“Oh my God, Quinn,” Sebastian interrupted, clearly ignoring everything Quinn was saying. He pointed out the window of the train at a figure at the station, waiting at the bottom of an elevator. “Look.”

“I swear to God, Sebastian. If this is another cute guy, I’m married with kids. You know I can’t look.”

It was a cute guy. Of course it was a cute guy. But this guy wasn’t just cute. He was hot. This guy was tall, dressed in layers of black, but still short sleeved enough to see his arms, which were covered in tattoos. He was clearly fit, and his face looked like he was from a magazine. And that wasn’t even the best part...

“He’s carrying a cello,” Sebastian whispered loudly. “A cello, Quinn. This is game changing.”

“I don’t get how the fact that he plays the cello is game changing.”

“You don’t understand. A hot guy with a cello. This is every fantasy of mine beginning to come true.”

“You have fantasies about guys with cellos?” Quinn looked exasperated. This wasn’t the first time something of this nature has happened. Not at all. “Sebastian, I don’t -”

“That is one sexy cello,” Sebastian sighed. Quinn rolled her eyes at him.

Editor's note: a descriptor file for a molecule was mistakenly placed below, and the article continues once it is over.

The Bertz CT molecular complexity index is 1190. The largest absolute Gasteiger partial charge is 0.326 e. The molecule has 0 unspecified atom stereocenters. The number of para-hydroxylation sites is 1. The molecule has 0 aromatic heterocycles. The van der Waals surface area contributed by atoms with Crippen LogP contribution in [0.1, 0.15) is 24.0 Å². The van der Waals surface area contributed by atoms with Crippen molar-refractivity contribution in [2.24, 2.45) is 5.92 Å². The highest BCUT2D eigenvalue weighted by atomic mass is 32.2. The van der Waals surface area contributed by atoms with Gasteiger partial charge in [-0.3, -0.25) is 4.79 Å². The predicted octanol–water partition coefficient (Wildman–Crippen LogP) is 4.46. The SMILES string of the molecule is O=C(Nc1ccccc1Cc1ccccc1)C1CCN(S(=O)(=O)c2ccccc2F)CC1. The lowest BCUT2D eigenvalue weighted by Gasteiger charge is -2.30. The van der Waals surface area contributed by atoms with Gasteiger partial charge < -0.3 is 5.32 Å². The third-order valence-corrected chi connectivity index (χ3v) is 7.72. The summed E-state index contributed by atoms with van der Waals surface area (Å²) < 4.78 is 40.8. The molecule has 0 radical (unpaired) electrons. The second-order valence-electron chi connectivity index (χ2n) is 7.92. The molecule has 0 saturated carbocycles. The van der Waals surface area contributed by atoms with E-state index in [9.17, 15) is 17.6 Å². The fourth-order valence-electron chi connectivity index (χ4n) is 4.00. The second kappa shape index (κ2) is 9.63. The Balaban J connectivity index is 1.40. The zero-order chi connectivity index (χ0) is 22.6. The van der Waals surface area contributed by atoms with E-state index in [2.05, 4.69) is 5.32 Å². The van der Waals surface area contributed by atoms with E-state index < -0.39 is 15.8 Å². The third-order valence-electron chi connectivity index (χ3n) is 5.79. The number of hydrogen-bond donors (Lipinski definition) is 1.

“You know, I might be impressed if I had any idea what the hell you were talking about.”

“I have to go.”

“What about lunch?”

“We’ll do it next week.”

“Of course,” Quinn mumbled, mostly to herself, as she watched Sebastian just barely make it out of the train before the door closed.

Sebastian shoved his way unapologetically through the crowd of busy New Yorkers to reach the elevator, reaching the man just in time. Sebastian stepped into the elevator with him, grateful that no one else was there.

Cello,” Sebastian said loudly once the doors had closed, cleverly in lieu of hello. The man turned around at the noise, letting out an amused breath when he saw Sebastian standing in front of him, panting slightly from rushing over.

“Oh, wow. Great, was that supposed to be a pick up line?” the man scoffed, turning away from Sebastian. “Real original, pal.”

“I’m going to be honest with you now,” Sebastian said. “I’m a cello freak, okay? I’m obsessed with cellos. So it’s one thing to be like, the hottest guy ever, but to be dragging a cello around…”

The elevator stopped and the doors opened, and the man stepped out of it and began to walk outside to the busy streets of Manhattan. “That’s really nice, but I’m kind of-”

“Oh, you don’t believe me,” Sebastian interrupted. The man shrugged and kept walking, eyes fixed on the pavement in front of him. Sebastian followed and continued talking. “Okay, I can prove it to you. My favorite cello pieces ever. Kabalevsky’s #2 in “G” Major. It’s dark, it’s brooding, and it’s virtuosic. D’albert, “C”, opus 96, lyrical, mellow, haunting. But the greatest of all is the Dvorak Concerto-”